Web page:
Question 1: A straight current-carrying conductor is carrying a current of 10A. Find the magnitude of the magnetic field produced by it at a distance of 2 m. 

Answer: 

The magnitude of the magnetic field produced by a current carrying straight wire is given by, 

B = \frac{\mu_{0}}{2\pi}\frac{I}{r}



Given:

r = 2 m, I = 10A. 

Plugging in the values into the equation, 

B = \frac{\mu_{0}}{2\pi}\frac{I}{r} \\ = B = 2 \times 10^{-7} \times \frac{10}{2} \\ = B = 10^{-6}

Question 2: A straight current-carrying conductor is carrying a current of 5A. Find the magnitude of the magnetic field produced by it at a distance of 1 m. 

Answer: 

The magnitude of the magnetic field produced by a current carrying straight wire is given by, 

B = \frac{\mu_{0}}{2\pi}\frac{I}{r}

Given:

r = 1 m, I = 5A. 



Plugging in the values into the equation, 

B = \frac{\mu_{0}}{2\pi}\frac{I}{r} \\ = B = 2 \times 10^{-7} \times \frac{5}{1} \\ = B = 10^{-6}

Question 3: A straight current-carrying conductor produces a magnetic field of 5T at a distance of 2 m. Find the magnitude of the electric current flowing through it. 

Answer: 

The magnitude of the magnetic field produced by a current carrying straight wire is given by, 

B = \frac{\mu_{0}}{2\pi}\frac{I}{r}

Given:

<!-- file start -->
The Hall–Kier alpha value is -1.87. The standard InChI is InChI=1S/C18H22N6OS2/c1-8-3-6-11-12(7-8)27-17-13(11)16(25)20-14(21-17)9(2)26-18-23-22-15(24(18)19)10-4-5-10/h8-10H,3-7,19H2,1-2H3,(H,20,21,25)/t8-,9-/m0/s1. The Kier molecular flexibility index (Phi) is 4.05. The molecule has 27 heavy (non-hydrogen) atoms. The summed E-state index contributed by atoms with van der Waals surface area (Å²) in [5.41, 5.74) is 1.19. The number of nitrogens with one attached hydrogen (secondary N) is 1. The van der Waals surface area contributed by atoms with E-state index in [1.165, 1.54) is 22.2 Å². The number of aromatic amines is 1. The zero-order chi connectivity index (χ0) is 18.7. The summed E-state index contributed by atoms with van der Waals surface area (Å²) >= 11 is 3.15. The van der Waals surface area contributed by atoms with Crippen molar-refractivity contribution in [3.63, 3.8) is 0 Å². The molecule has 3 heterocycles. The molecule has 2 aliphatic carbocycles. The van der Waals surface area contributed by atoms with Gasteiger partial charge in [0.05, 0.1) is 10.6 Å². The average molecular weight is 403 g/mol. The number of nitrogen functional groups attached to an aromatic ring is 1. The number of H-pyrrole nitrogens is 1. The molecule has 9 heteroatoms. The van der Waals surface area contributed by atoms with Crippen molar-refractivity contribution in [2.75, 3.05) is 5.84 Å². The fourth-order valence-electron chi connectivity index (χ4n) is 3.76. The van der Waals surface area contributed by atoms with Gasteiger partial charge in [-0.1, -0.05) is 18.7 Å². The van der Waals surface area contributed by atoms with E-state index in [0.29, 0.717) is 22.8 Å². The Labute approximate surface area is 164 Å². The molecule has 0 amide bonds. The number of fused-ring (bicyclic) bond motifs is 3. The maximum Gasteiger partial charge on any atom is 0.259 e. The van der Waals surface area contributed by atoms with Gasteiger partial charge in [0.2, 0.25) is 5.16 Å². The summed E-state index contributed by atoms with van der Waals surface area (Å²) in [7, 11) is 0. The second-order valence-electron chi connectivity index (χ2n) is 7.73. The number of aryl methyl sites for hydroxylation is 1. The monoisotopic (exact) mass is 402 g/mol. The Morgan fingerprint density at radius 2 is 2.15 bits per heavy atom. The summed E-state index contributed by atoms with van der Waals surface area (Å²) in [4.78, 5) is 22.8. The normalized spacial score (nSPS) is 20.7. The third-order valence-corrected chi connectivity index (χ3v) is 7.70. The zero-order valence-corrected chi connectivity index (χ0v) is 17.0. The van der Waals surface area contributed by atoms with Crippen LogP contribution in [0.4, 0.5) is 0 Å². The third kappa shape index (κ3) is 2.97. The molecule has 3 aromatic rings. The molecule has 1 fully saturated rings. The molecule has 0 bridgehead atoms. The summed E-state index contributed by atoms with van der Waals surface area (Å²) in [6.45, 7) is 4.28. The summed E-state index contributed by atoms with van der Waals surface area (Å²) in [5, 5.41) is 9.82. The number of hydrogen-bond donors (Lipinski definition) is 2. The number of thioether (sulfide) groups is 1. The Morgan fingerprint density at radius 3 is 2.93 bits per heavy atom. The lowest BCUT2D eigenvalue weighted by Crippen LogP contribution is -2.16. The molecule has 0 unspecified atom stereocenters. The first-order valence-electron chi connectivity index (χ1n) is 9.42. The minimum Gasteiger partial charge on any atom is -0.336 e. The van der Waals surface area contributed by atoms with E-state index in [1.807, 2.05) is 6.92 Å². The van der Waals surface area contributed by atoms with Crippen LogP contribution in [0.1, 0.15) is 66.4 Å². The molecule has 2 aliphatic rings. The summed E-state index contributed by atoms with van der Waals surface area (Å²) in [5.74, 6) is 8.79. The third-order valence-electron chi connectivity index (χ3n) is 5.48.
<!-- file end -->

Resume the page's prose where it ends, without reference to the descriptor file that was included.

r = 2 m, B = 5. 

Plugging in the values into the equation, 

B = \frac{\mu_{0}}{2\pi}\frac{I}{r} \\ = 5 = 2 \times 10^{-7} \times \frac{I}{2} \\ = I = 5 \times 10^{7}



Question 4: A straight current-carrying conductor is carrying a current of 10A and another conductor parallel to it carries a current of 5A on the opposite side as shown in the figure below. Find the magnitude of the magnetic field produced by the system at a distance of 2 m. 

Answer: 

The magnetic fields follow the principle of super-position. The total magnetic field, 

B = B1 + B2

The magnitude of the magnetic field produced by a current carrying straight wire is given by, 

r = 2 m, I = 10A. 

B_1 = \frac{\mu_{0}}{2\pi}\frac{I_1}{r_1}

Plugging in the values into the equation, 

B_1 = \frac{\mu_{0}}{2\pi}\frac{I_1}{r_1} \\ = B_1 = 2 \times 10^{-7} \times \frac{10}{2} \\ = B_1 = 10^{-6}



For the second wire, r = 4 m, I = 5A 

Plugging in the values into the equation, 

B_2 = \frac{\mu_{0}}{2\pi}\frac{I_2}{r_2} \\ = B_2 = 2 \times 10^{-7} \times \frac{5}{4} \\ = B_2 = 2.5 \times 10^{-7}

B = B1 – B2

B = 10-6 – 0.25 × 10-6

B = 0.75 × 10-6

Question 5: A straight current-carrying conductor is carrying a current of 10A and another conductor parallel to it carries a current of 10A in the same direction as shown in the figure below. Find the magnitude of the magnetic field produced by the system at a distance of 2 m. 

Answer: 

The magnetic fields follow the principle of super-position. The total magnetic field, 

B = B1 + B2

The magnitude of the magnetic field produced by a current carrying straight wire is given by, 

r = 2 m, I = 10A. 

B_1 = \frac{\mu_{0}}{2\pi}\frac{I_1}{r_1}

Plugging in the values into the equation, 

B_1 = \frac{\mu_{0}}{2\pi}\frac{I_1}{r_1} \\ = B_1 = 2 \times 10^{-7} \times \frac{10}{2} \\ = B_1 = 10^{-6}

For the second wire, r = 4 m, I = 5A 

Plugging in the values into the equation, 

B_2 = \frac{\mu_{0}}{2\pi}\frac{I_2}{r_2} \\ = B_2 = 2 \times 10^{-7} \times \frac{5}{4} \\ = B_2 = 2.5 \times 10^{-7}

B = B1 + B2

B = 10-6 + 0.25 × 10-6

B = 1.25 × 10-6